I've said before that we need at least:  1) assurances that production well integrity is checked more often and carefully maintained; 2) ditto for injection wells; 3) engineering plans for the target zone fracturing are made a matter of record; 4) ditto for fracking chemicals used; and 5) there should be an adequate fund established for fixing problems that is readily accessible by state regulators. 

For debate, I'd also like to see the industry do a moderate level of groundwater sampling (if usable groundwater exists in the immediate area) before operations begin; and submit production samples as fingerprint items for future reference; and be required to use non-fresh water for all their operations whenever possible. Might as well ask - Christmas is just around the corner.

As far as I see it, without more industry accountability we're going to continue arguing over mistakes, accidents and natural occurrences forever, and as long as this situation continues as it is organized now, the oil and gas industry is going to win 99 times out of a hundred.

Monday, November 14, 2011

Crystal's Cave - A Watery Beginning

In the Mexican State of Chihuahua there exists the Naica Project - a mining operation principally for lead. The major operation uses huge pumping units to de-water sections of the mine for lead mining. In 1910 within this complex a 250 foot long chamber was discovered which contained beautiful selenite crystals up to 6 feet long - easily the largest and finest gypsum crystals ever found.  In fact, at a depth of about 360 feet, the walls were covered with them.  This site was named the Swords' Cave.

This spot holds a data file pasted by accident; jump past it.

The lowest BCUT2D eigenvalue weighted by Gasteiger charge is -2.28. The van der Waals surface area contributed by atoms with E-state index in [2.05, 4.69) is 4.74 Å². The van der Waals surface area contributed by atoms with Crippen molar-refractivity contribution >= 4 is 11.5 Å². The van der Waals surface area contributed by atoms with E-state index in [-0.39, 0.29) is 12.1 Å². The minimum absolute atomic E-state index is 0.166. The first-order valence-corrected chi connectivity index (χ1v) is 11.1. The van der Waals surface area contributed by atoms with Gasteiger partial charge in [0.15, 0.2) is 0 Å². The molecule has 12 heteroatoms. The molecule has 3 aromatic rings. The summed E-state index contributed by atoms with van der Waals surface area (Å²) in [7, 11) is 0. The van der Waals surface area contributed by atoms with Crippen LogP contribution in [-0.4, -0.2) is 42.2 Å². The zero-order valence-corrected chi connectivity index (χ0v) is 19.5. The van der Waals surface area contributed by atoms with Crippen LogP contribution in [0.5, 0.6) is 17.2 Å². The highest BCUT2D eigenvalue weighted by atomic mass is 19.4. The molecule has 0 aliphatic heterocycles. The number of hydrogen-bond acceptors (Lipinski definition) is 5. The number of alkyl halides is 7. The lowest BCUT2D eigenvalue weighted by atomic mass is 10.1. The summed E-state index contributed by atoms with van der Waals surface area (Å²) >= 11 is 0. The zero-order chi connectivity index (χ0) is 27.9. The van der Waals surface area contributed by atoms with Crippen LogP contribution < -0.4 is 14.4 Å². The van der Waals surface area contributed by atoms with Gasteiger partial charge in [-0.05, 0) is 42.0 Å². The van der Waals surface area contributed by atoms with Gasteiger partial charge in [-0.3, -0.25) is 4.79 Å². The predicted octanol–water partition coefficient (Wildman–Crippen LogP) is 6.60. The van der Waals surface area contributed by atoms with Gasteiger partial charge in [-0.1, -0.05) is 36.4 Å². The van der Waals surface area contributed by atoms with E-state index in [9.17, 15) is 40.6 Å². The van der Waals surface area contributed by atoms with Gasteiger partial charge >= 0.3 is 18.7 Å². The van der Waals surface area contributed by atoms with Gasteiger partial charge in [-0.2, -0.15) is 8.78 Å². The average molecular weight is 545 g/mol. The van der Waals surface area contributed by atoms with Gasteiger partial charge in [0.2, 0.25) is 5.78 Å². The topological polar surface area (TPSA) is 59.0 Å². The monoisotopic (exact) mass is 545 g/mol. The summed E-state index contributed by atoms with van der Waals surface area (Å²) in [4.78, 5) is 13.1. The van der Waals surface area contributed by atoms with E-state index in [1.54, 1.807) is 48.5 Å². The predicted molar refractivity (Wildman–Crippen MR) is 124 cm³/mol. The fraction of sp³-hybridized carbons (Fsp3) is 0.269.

In April of 2000, at 1000 feet below ground level, three more such chambers were discovered. These locations were named the Queen's Eye Cave, Candle's Cave and the most spectacular of them all, Crystal's Cave, where selenite crystals in some cases 30 feet long and as much a 4 feet in diameter are scattered around like common pick-up-sticks.  What has water got to do with this you say?

It's in the formation.  According to the website: